If I wanted to see the true state of things, he said, I should drive down the bay to Maddox Cove, his birthplace. A zigzag path between an avalanche of pink boulders led me to the Cove and the only human being in sight.
He was such a man as Rembrandt would have painted and Shakespeare might have taken as a model for Falstaff a squat, barrel-shaped man, his swollen face as purple as old Burgundy and his job was to fix the track called a road.
What had happened to Maddox Cove? The wine-faced road man replied in brief, every word emerging as a separate, hoarse agony. "All gone,” he said. Joey was a great man and Confederation a good thing but no one could salvage Maddox Cove.
His face turned a deeper purple as he thought of it; he uttered a final verdict: "Nobody’s happy any more, nowheres.” And dragging the words from a bottomless despair, he pronounced his sentence on life: "Let ’em drop de bomb. ’Twon’t make any difference.”
The restaurant a few miles down the shore at Bay Bulls serves excellent food and has been equipped with civilization’s masterpiece, a juke box. Since his freight schooner was fast in the harbor ice, a bronzed skipper was hoisting too many beers and plugging the juke box with nickels. We could never have met before but he instantly recognized me as an old friend, reminded me of a riotous party we had enjoyed together last winter in Placentia but promised, with a solemn wink, to keep that affair dark.
He was having a bit of fun, he confessed, but when the ice went out and his ship could move, there’d be no more drinking and no liquor on board. I believed him. The sea and the mastery of it were legible in that man’s salt-cured face.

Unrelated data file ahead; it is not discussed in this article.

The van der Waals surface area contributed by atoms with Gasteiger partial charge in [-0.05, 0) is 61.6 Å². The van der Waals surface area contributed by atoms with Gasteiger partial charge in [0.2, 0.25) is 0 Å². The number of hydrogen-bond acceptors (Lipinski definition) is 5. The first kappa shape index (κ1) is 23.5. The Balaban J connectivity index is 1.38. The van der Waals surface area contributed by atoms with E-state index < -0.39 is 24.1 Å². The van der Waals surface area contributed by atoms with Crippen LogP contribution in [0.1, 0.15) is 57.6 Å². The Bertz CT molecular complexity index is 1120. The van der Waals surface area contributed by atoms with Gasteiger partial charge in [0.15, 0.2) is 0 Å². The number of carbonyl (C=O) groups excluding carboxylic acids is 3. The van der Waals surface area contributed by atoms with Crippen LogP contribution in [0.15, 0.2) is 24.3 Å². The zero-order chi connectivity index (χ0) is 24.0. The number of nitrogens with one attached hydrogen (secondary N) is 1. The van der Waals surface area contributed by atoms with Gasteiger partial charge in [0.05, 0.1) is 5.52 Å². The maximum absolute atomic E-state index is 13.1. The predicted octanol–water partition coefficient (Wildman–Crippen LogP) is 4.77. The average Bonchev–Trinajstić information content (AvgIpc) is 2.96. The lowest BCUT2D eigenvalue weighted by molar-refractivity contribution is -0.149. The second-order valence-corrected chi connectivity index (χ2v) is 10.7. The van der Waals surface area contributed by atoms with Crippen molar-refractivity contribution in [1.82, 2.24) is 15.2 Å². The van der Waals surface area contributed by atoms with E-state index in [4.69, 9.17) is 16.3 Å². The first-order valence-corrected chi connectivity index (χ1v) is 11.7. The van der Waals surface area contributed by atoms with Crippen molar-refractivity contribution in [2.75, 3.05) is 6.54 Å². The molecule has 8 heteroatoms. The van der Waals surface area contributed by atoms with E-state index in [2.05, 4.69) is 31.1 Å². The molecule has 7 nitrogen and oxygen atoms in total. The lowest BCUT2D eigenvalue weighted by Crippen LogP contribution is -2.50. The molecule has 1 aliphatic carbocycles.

He started the juke box playing a lively air and, for my benefit, danced a Newfoundland jig until he slumped down, winded. The new-fangled music, he gasped, wasn’t like the good old native tunes.
So they have danced here, in the face of weather and calamity, these four centuries.
It’s Cheaper to Build a Boat
On the beach nearby a plump youngster, Irish by accent, face and impudent blue eyes, was tinkering with his boat and singing to himself.
"Why sure,” said he, in an opulent brogue, "you’ll hear ’em complainin’ at Petty Harbor. Always they complain at Petty Harbor. But mark you, sir, I’ve bin about in my time, all ’round ! the world in ships, and there’s nothing as good as right here. Leave me alone to fish, me and five brothers, and that’s , all I ask. Ah, it’s grand thing fer a man.”
He remembered that I was from Canada and quickly added that Confederation was grand and Canadians were grand, too, "a lovely people, a very lovely people.”
Not far off, on Witless Bay, a lad hardly out of his teens was building his first boat—an unconscious testament to the future. It could be built for $150, he said, when you cut the keel and ribs out of the forest, and it would soon pay for itself in these good times. Move to town? Not he, when Witless Bay was full of cod and he was his own boss, with his own boat. In him the eighteenth successive generation of Newfoundland fisherman was putting out to sea.
At Tors Cove three aged characters huddled for warmth over a beach fire. The salmon swarmed out there under the ice, worth seventy cents a pound at this season, a fortune to these men, and already they had lost half the brief season’s catch. "Still and all,” said the oldest of the three, "it’ll be a good year, you’ll see.” Why, a man might make a hundred dollars in a few days when the salmon were running. So they waited by their fire, staring at the ice but never doubting the sea’s unfailing crop.